In conversation

Artist, architectural illustrator and long-term local | A conversation with Jane Grealy

James St Guide Book Edition Three is now available at participating retailers – get your hands on a complimentary copy before it’s too late!

Featuring, a carefully curated summary of the boutiques, dining destinations, eateries and laneways of James St, the guide, is created for locals and visitors alike.

Divided into six dedicated categories including New Stories; Stay; Fashion; Food + Drink; Lifestyle + Design and Health + Beauty, the guide book is editorial in style. Every store sits alongside original images which invite you to view James St with a fresh perspective.

There are three New Stories – one of which features a conversation with Jane Grealy, an artist, architectural illustrator and loyal long term local. View the full discussion below:

Jane Grealy

Artist, architectural illustrator and long-term local


What are your memories of James Street over the years and how has it changed?


When I moved here fourty years ago, James Street was semi-industrial and very much considered the rougher end of the New Farm peninsular. There were warehouses, light industry, car mechanics and all sorts of workshops, storage yards etc. I think this is the area that has most changed, very much for the better. Now we walk down for dinner or a movie, window shop and are spoilt for choice.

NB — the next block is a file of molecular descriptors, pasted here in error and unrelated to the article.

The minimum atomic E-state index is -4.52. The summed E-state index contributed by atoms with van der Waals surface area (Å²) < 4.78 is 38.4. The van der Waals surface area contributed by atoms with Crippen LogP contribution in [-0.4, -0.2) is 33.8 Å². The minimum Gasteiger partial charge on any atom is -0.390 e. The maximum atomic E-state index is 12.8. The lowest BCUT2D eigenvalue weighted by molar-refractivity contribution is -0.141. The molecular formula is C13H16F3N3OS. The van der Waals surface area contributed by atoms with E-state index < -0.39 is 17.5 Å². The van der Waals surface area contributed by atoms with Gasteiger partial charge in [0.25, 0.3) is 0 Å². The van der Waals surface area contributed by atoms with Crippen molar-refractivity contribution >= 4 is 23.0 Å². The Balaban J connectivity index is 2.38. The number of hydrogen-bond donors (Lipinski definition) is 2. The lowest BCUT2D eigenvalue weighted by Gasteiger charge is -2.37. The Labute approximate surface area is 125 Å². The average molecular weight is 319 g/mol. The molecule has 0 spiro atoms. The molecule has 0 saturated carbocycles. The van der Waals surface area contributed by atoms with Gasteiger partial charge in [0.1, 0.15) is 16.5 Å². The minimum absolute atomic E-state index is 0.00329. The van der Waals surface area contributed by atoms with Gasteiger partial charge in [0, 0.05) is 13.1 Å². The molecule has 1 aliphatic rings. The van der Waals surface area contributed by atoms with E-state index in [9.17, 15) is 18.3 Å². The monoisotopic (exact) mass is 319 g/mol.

What are some of the elements of the precinct that have been successful in your eyes and that make it an attraction for you to visit?


Just walking through the James Street precinct is entertaining. And it is a proper precinct, the architecture that links it all together, the scale and mix of retail, all works. Credit must be given to the developers who used the same architects over the last fifteen or so years that has resulted in an attractive cohesion rarely found. The in-between and back of house spaces are just as interesting as the facades. My most recent architectural love is the entry staircase at The Calile from ground to first floor. The scale, reminiscent to me of some ancient hall, and the attention to materials and detail, give me a sense of arrival and occasion.


You are a self-confessed fashion addict, specifically in the past an addict of the Easton Pearson label. Do you satisfy your urges in James Street and if so, which places do you haunt?


Well you could wear Easton Pearson anywhere in the world and know that you were uniquely, appropriately and interestingly dressed. Now I can still go a little crazy in Camargue… have a calming coffee at Harvey’s, then a visit to Gail Sorronda is a must, and always Phoebe Stephens, for flowers and inspiration.

Posted on

May 17, 2019